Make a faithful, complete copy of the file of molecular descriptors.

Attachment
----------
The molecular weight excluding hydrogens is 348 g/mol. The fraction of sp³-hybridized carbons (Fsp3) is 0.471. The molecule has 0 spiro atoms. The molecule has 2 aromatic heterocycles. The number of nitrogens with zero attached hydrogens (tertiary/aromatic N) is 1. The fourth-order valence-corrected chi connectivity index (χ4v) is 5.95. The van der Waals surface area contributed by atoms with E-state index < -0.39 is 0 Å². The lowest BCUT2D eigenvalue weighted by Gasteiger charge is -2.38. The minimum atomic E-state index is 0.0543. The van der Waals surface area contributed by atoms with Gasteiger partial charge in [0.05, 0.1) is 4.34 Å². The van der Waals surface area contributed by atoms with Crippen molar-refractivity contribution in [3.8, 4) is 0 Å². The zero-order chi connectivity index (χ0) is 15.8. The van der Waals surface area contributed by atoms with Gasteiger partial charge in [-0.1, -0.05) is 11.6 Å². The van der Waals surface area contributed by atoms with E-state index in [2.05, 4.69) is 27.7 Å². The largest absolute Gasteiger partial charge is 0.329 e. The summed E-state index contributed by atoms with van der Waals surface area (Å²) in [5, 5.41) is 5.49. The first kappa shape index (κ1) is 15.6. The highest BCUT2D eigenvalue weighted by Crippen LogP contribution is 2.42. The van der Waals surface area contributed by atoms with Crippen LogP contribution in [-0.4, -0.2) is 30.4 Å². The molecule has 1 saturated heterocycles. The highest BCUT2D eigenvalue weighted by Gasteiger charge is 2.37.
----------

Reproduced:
The molecular weight excluding hydrogens is 348 g/mol. The fraction of sp³-hybridized carbons (Fsp3) is 0.471. The molecule has 0 spiro atoms. The molecule has 2 aromatic heterocycles. The number of nitrogens with zero attached hydrogens (tertiary/aromatic N) is 1. The fourth-order valence-corrected chi connectivity index (χ4v) is 5.95. The van der Waals surface area contributed by atoms with E-state index < -0.39 is 0 Å². The lowest BCUT2D eigenvalue weighted by Gasteiger charge is -2.38. The minimum atomic E-state index is 0.0543. The van der Waals surface area contributed by atoms with Gasteiger partial charge in [0.05, 0.1) is 4.34 Å². The van der Waals surface area contributed by atoms with Crippen molar-refractivity contribution in [3.8, 4) is 0 Å². The zero-order chi connectivity index (χ0) is 15.8. The van der Waals surface area contributed by atoms with Gasteiger partial charge in [-0.1, -0.05) is 11.6 Å². The van der Waals surface area contributed by atoms with E-state index in [2.05, 4.69) is 27.7 Å². The largest absolute Gasteiger partial charge is 0.329 e. The summed E-state index contributed by atoms with van der Waals surface area (Å²) in [5, 5.41) is 5.49. The first kappa shape index (κ1) is 15.6. The highest BCUT2D eigenvalue weighted by Crippen LogP contribution is 2.42. The van der Waals surface area contributed by atoms with Crippen LogP contribution in [-0.4, -0.2) is 30.4 Å². The molecule has 1 saturated heterocycles. The highest BCUT2D eigenvalue weighted by Gasteiger charge is 2.37.